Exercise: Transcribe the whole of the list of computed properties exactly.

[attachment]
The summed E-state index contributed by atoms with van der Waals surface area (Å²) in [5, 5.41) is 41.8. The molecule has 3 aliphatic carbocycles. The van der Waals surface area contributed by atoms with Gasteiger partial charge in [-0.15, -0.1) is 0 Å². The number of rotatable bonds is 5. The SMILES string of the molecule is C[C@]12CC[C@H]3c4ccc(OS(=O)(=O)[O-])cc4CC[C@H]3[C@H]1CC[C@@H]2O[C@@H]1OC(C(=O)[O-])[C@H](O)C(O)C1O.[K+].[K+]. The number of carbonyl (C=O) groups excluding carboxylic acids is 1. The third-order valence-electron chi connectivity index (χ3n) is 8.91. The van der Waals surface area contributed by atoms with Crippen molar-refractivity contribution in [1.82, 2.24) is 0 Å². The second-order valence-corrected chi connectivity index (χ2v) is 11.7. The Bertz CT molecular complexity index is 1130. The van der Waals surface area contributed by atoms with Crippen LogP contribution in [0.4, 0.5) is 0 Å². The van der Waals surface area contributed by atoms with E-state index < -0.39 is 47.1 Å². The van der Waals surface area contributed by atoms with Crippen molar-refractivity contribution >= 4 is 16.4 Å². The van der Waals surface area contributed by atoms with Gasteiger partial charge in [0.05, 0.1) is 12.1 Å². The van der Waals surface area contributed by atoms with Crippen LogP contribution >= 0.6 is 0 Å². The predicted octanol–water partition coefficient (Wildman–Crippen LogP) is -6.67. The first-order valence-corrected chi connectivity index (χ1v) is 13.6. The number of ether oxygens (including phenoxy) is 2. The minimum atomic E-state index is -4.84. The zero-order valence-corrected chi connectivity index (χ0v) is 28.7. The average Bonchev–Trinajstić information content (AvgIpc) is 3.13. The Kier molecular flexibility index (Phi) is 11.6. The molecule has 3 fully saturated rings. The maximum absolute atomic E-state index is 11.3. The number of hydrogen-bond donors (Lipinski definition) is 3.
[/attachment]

The summed E-state index contributed by atoms with van der Waals surface area (Å²) in [5, 5.41) is 41.8. The molecule has 3 aliphatic carbocycles. The van der Waals surface area contributed by atoms with Gasteiger partial charge in [-0.15, -0.1) is 0 Å². The number of rotatable bonds is 5. The SMILES string of the molecule is C[C@]12CC[C@H]3c4ccc(OS(=O)(=O)[O-])cc4CC[C@H]3[C@H]1CC[C@@H]2O[C@@H]1OC(C(=O)[O-])[C@H](O)C(O)C1O.[K+].[K+]. The number of carbonyl (C=O) groups excluding carboxylic acids is 1. The third-order valence-electron chi connectivity index (χ3n) is 8.91. The van der Waals surface area contributed by atoms with Crippen molar-refractivity contribution in [1.82, 2.24) is 0 Å². The second-order valence-corrected chi connectivity index (χ2v) is 11.7. The Bertz CT molecular complexity index is 1130. The van der Waals surface area contributed by atoms with Crippen LogP contribution in [0.4, 0.5) is 0 Å². The van der Waals surface area contributed by atoms with E-state index < -0.39 is 47.1 Å². The van der Waals surface area contributed by atoms with Crippen molar-refractivity contribution >= 4 is 16.4 Å². The van der Waals surface area contributed by atoms with Gasteiger partial charge in [0.05, 0.1) is 12.1 Å². The van der Waals surface area contributed by atoms with Crippen LogP contribution >= 0.6 is 0 Å². The predicted octanol–water partition coefficient (Wildman–Crippen LogP) is -6.67. The first-order valence-corrected chi connectivity index (χ1v) is 13.6. The number of ether oxygens (including phenoxy) is 2. The minimum atomic E-state index is -4.84. The zero-order valence-corrected chi connectivity index (χ0v) is 28.7. The average Bonchev–Trinajstić information content (AvgIpc) is 3.13. The Kier molecular flexibility index (Phi) is 11.6. The molecule has 3 fully saturated rings. The maximum absolute atomic E-state index is 11.3. The number of hydrogen-bond donors (Lipinski definition) is 3.